Dr. Stephen L. Whittington has tendered his resignation as Director of the Museum of Anthropology, effective February 28. He will become Executive Director of the National Mining Hall of Fame and Museum in Leadville, Colorado, in March.
The Museum’s staff and students have accomplished many things under Whittington’s leadership over the past 12 years including the following highlights:
National, regional, and state award-winning publications, exhibits, website, and collections preservation efforts.
More than $400,000 in grants from agencies and foundations, including three from the Institute of Museum and Library Services and two from the National Endowment for the Humanities.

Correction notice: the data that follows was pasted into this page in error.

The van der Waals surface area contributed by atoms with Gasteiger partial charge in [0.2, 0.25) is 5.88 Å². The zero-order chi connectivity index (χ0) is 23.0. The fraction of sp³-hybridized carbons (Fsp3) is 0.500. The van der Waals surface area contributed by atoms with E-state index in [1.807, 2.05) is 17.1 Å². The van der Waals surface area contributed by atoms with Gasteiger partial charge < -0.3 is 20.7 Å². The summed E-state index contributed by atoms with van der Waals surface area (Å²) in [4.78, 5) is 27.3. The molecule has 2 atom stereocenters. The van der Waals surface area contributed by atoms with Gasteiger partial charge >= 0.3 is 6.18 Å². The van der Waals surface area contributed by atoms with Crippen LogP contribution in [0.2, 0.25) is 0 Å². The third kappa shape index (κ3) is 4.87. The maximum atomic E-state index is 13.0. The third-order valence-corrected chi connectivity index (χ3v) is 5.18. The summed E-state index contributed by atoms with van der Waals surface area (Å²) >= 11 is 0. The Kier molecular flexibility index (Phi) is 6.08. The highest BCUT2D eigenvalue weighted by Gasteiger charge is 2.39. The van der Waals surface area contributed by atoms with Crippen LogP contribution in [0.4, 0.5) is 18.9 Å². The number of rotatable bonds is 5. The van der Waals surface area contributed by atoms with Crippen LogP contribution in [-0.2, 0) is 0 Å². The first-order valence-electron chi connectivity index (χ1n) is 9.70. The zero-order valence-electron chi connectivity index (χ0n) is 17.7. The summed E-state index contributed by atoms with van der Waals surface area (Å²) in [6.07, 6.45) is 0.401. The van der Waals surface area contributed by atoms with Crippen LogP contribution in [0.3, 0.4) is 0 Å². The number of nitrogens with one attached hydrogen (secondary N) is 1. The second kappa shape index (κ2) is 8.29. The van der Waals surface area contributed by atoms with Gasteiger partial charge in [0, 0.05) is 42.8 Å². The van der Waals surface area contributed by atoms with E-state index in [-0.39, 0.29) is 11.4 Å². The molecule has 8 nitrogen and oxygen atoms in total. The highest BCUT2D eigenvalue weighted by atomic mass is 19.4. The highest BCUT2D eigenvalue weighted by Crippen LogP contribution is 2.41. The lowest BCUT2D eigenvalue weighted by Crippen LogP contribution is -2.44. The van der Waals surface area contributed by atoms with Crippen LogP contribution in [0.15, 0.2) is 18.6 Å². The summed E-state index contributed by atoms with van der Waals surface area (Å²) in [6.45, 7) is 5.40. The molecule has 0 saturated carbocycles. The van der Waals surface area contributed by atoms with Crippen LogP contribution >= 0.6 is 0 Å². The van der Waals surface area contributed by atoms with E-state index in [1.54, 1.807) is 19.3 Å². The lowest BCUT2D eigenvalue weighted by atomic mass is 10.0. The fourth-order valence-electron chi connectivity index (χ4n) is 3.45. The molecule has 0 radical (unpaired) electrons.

Vibrant and popular K-12 educational programs that successfully weathered “No Child Left Behind” and changes to the North Carolina Standard Course of Study.
Collections cataloged and inventoried in a safe and secure storage facility.
Up-to-date governing documents, including a collections plan, disaster response plan, and statement of ethics.
Improved quality and scope of collections through acquisitions, especially the MAW, Rilling, Lam, Salgo, and Wachovia Historical Society donations.
Collaborations with Delta Arts Center, Guilford Native American Art Gallery, Reynolda House Museum of American Art, St. Bonaventure University, Winston-Salem/Forsyth County School District, and Wake Forest departments and offices.
Culturally diverse and increasingly empowered Advisory Board.